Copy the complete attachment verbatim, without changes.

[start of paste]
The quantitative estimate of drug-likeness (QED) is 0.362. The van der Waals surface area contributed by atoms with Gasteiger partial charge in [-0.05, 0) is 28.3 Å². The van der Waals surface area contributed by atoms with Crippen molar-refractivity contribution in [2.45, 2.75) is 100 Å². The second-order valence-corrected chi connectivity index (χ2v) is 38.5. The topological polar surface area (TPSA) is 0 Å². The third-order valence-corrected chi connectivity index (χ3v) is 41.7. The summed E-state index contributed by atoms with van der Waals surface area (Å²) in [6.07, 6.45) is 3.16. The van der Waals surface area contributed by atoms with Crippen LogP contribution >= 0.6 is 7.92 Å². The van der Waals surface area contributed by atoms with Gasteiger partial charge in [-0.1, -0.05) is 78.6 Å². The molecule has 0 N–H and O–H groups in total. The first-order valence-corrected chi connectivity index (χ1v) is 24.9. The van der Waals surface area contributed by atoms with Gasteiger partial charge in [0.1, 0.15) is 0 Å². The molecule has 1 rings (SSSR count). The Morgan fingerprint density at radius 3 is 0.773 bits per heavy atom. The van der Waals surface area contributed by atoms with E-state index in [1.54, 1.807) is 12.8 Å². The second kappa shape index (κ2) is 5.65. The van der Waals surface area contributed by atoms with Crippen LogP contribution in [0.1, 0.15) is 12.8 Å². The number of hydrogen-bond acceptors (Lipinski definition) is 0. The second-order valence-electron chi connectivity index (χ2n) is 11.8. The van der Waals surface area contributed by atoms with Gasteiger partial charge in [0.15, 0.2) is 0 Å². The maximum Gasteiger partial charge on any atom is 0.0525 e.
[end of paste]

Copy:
The quantitative estimate of drug-likeness (QED) is 0.362. The van der Waals surface area contributed by atoms with Gasteiger partial charge in [-0.05, 0) is 28.3 Å². The van der Waals surface area contributed by atoms with Crippen molar-refractivity contribution in [2.45, 2.75) is 100 Å². The second-order valence-corrected chi connectivity index (χ2v) is 38.5. The topological polar surface area (TPSA) is 0 Å². The third-order valence-corrected chi connectivity index (χ3v) is 41.7. The summed E-state index contributed by atoms with van der Waals surface area (Å²) in [6.07, 6.45) is 3.16. The van der Waals surface area contributed by atoms with Crippen LogP contribution >= 0.6 is 7.92 Å². The van der Waals surface area contributed by atoms with Gasteiger partial charge in [-0.1, -0.05) is 78.6 Å². The molecule has 0 N–H and O–H groups in total. The first-order valence-corrected chi connectivity index (χ1v) is 24.9. The van der Waals surface area contributed by atoms with Gasteiger partial charge in [0.1, 0.15) is 0 Å². The molecule has 1 rings (SSSR count). The Morgan fingerprint density at radius 3 is 0.773 bits per heavy atom. The van der Waals surface area contributed by atoms with E-state index in [1.54, 1.807) is 12.8 Å². The second kappa shape index (κ2) is 5.65. The van der Waals surface area contributed by atoms with Crippen LogP contribution in [0.1, 0.15) is 12.8 Å². The number of hydrogen-bond acceptors (Lipinski definition) is 0. The second-order valence-electron chi connectivity index (χ2n) is 11.8. The van der Waals surface area contributed by atoms with Gasteiger partial charge in [0.15, 0.2) is 0 Å². The maximum Gasteiger partial charge on any atom is 0.0525 e.